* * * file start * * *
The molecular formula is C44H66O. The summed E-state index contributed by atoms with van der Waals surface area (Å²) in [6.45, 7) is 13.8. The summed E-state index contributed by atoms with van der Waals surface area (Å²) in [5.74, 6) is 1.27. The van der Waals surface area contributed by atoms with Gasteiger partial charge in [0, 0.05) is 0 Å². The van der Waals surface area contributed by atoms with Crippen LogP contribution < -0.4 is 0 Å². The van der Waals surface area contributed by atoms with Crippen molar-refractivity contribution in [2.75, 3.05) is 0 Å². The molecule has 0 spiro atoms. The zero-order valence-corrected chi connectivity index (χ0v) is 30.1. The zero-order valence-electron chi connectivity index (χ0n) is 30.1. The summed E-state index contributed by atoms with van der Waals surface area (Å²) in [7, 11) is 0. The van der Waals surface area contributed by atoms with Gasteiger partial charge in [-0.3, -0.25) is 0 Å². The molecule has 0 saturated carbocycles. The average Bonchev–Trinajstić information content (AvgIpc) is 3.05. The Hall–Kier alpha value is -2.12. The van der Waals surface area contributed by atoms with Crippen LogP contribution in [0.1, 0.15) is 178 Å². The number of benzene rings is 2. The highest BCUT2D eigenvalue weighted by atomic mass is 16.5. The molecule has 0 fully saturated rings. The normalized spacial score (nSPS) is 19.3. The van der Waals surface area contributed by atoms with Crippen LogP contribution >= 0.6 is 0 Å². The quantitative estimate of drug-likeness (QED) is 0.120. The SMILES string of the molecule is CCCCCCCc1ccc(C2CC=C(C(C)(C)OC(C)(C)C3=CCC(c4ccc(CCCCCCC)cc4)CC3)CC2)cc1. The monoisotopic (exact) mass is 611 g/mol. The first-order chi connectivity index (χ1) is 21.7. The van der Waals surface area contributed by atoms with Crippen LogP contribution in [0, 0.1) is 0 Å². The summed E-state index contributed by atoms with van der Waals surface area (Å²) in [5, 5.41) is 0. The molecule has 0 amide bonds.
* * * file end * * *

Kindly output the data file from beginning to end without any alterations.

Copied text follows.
The molecular formula is C44H66O. The summed E-state index contributed by atoms with van der Waals surface area (Å²) in [6.45, 7) is 13.8. The summed E-state index contributed by atoms with van der Waals surface area (Å²) in [5.74, 6) is 1.27. The van der Waals surface area contributed by atoms with Gasteiger partial charge in [0, 0.05) is 0 Å². The van der Waals surface area contributed by atoms with Crippen LogP contribution < -0.4 is 0 Å². The van der Waals surface area contributed by atoms with Crippen molar-refractivity contribution in [2.75, 3.05) is 0 Å². The molecule has 0 spiro atoms. The zero-order valence-corrected chi connectivity index (χ0v) is 30.1. The zero-order valence-electron chi connectivity index (χ0n) is 30.1. The summed E-state index contributed by atoms with van der Waals surface area (Å²) in [7, 11) is 0. The van der Waals surface area contributed by atoms with Gasteiger partial charge in [-0.3, -0.25) is 0 Å². The molecule has 0 saturated carbocycles. The average Bonchev–Trinajstić information content (AvgIpc) is 3.05. The Hall–Kier alpha value is -2.12. The van der Waals surface area contributed by atoms with Crippen LogP contribution in [0.1, 0.15) is 178 Å². The number of benzene rings is 2. The highest BCUT2D eigenvalue weighted by atomic mass is 16.5. The molecule has 0 fully saturated rings. The normalized spacial score (nSPS) is 19.3. The van der Waals surface area contributed by atoms with Crippen LogP contribution >= 0.6 is 0 Å². The quantitative estimate of drug-likeness (QED) is 0.120. The SMILES string of the molecule is CCCCCCCc1ccc(C2CC=C(C(C)(C)OC(C)(C)C3=CCC(c4ccc(CCCCCCC)cc4)CC3)CC2)cc1. The monoisotopic (exact) mass is 611 g/mol. The first-order chi connectivity index (χ1) is 21.7. The van der Waals surface area contributed by atoms with Crippen LogP contribution in [0, 0.1) is 0 Å². The summed E-state index contributed by atoms with van der Waals surface area (Å²) in [5, 5.41) is 0. The molecule has 0 amide bonds.